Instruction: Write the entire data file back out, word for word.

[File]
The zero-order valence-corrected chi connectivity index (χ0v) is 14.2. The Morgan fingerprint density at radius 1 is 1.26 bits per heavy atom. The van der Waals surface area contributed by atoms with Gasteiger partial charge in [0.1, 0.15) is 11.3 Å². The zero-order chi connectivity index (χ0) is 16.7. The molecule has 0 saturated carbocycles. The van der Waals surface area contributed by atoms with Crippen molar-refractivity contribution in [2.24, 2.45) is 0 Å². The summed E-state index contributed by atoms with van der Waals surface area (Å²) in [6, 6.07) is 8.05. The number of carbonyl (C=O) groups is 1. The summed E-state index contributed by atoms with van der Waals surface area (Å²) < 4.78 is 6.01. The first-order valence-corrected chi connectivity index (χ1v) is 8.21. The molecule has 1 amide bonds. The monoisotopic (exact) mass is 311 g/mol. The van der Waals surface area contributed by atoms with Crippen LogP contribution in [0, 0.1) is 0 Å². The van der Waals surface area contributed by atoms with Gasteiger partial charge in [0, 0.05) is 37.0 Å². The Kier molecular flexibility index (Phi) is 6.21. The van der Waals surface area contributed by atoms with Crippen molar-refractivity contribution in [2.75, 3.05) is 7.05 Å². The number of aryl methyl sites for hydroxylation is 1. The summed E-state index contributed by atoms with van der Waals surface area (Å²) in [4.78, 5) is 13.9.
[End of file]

The zero-order valence-corrected chi connectivity index (χ0v) is 14.2. The Morgan fingerprint density at radius 1 is 1.26 bits per heavy atom. The van der Waals surface area contributed by atoms with Gasteiger partial charge in [0.1, 0.15) is 11.3 Å². The zero-order chi connectivity index (χ0) is 16.7. The molecule has 0 saturated carbocycles. The van der Waals surface area contributed by atoms with Crippen molar-refractivity contribution in [2.24, 2.45) is 0 Å². The summed E-state index contributed by atoms with van der Waals surface area (Å²) in [6, 6.07) is 8.05. The number of carbonyl (C=O) groups is 1. The summed E-state index contributed by atoms with van der Waals surface area (Å²) < 4.78 is 6.01. The first-order valence-corrected chi connectivity index (χ1v) is 8.21. The molecule has 1 amide bonds. The monoisotopic (exact) mass is 311 g/mol. The van der Waals surface area contributed by atoms with Crippen LogP contribution in [0, 0.1) is 0 Å². The van der Waals surface area contributed by atoms with Gasteiger partial charge in [0, 0.05) is 37.0 Å². The Kier molecular flexibility index (Phi) is 6.21. The van der Waals surface area contributed by atoms with Crippen molar-refractivity contribution in [2.75, 3.05) is 7.05 Å². The number of aryl methyl sites for hydroxylation is 1. The summed E-state index contributed by atoms with van der Waals surface area (Å²) in [4.78, 5) is 13.9.